The Enid News and Eagle, Enid, OK

Opinion

March 26, 2013

Curses to those who rely on old, tired expletives

ENID, Okla. — Earlier this week, a colleague came out of a meeting and walked to the office water cooler to fill his cup.

At some point in the process, the vessel slipped from his fingers and fell to the floor, splashing water everywhere.

He started to spit out a word or words that can not be printed in a family newspaper without using a whole lot of *&$#@! in place of the actual verbiage.

Instead, he caught himself and simply muttered, almost to himself, “bad words, bad words, bad words.”

He showed remarkable self-restraint, which is more than can be said for many of us.

For some, cursing is as natural as breathing. Their speech is peppered with words and phrases you wouldn’t say in the presence of your mother.

These people seem to be prevalent in many of today’s popular films.

I think the writers of some of these films should have a dollar of their pay deducted for every epithet they include in the script. If that were the case, some would end up owing the studios money.

For other folks, obscenities spring forth in moments of extreme stress or discomfort, like dropping a cup full of water, bumping your head on something, stubbing your toe or having your high fade turn into a banana slice that winds up in the water hazard.

Letting fly with a string of expletives can get you in hot water, even if your mom’s not within earshot.

A Pennsylvania man recently was having an argument with his mom in the parking lot of a church where an Easter egg hunt was being held.

At one point Jeff Frey began cursing at his mother, which upset another man, Guy John Murphy II, who hit Frey in the face with an unopened can of Mountain Dew and punched out some of his teeth.

Murphy was arrested, while Frey’s mother said her son “had gotten what he deserved.”

A man on the island nation of Bermuda recently learned the folly of mixing alcohol with painkillers he was prescribed after tooth surgery.

The man became unruly and police were summoned, at which time he cursed at them, twice.

He was given a choice of a $500 fine or 30 days in jail.

A South Carolina man called a sheriff’s dispatcher and cursed while asking for deputies to come to his home.

When deputies arrived and asked the man what the problem was, he asked one of them to “lick this off my hand.”

When the deputy stepped back, the man wiped ketchup on his uniform. The man was arrested.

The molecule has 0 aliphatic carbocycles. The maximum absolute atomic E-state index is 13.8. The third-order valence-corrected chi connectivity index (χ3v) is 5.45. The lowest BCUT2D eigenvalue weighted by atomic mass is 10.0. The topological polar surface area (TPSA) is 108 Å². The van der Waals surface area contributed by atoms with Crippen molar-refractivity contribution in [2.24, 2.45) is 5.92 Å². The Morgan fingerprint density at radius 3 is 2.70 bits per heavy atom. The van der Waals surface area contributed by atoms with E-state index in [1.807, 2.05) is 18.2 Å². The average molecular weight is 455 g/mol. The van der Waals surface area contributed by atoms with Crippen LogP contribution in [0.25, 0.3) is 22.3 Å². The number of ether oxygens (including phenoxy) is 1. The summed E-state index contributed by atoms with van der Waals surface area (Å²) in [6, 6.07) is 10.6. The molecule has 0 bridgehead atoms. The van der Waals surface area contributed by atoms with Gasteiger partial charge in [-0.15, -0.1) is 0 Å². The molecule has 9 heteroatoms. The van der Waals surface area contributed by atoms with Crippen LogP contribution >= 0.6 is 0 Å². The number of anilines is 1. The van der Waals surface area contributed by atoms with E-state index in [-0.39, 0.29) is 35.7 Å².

There are plenty of ways to express oneself, of course, but often there is something cathartic about spouting a bit of salty language.

There are G-rated substitutes, of course, like heck, shucks, gosh and golly.

But there are some more antiquated words and phrases that get the point across without resorting to the same old tired expletives.

Some date from Shakespeare’s time, like “zounds,” a shortening of the words God’s wounds, and “Gadzooks,” short for “God’s hooks,” or the nails that held Christ to the cross.

Others evoke food, like fudge, which substitutes for, well, you know, and sugar, which replaces a word for something much more vulgar.

Some other cultures have colorful and expressive ways to lay a little verbal smackdown on someone.

In China, there is a curse that says “May you come to the attention of the authorities.”

There is an Arab curse that says “May wild asses defile the grave of your grandmother!”

Then there’s a Yiddish curse, “May you be like a lamp — hang by day, burn by night and be snuffed out by morning.”

The old, familiar, curse words have become tiresome and annoying.

For those who think it is somehow cool or macho to curse loudly and often in public, don’t.

It just makes painfully obvious to all within earshot the glaring gaps in your vocabulary.

Try something more colorful, like consarn, dadgummit, land sakes, oh poo, or, my personal favorite, thunderation, which would be appropriate the next time the Oklahoma City Thunder commit a turnover in a crucial late-game situation.

The next time you just have to express your frustration and displeasure, keep it clean, but make it clever, something like “May your son’s hair grow only on his legs and not on his head.”

Hey, wait a minute, that’s not funny.

Mullin is senior writer of the News & Eagle. Email him at jmullin@enidnews.com.

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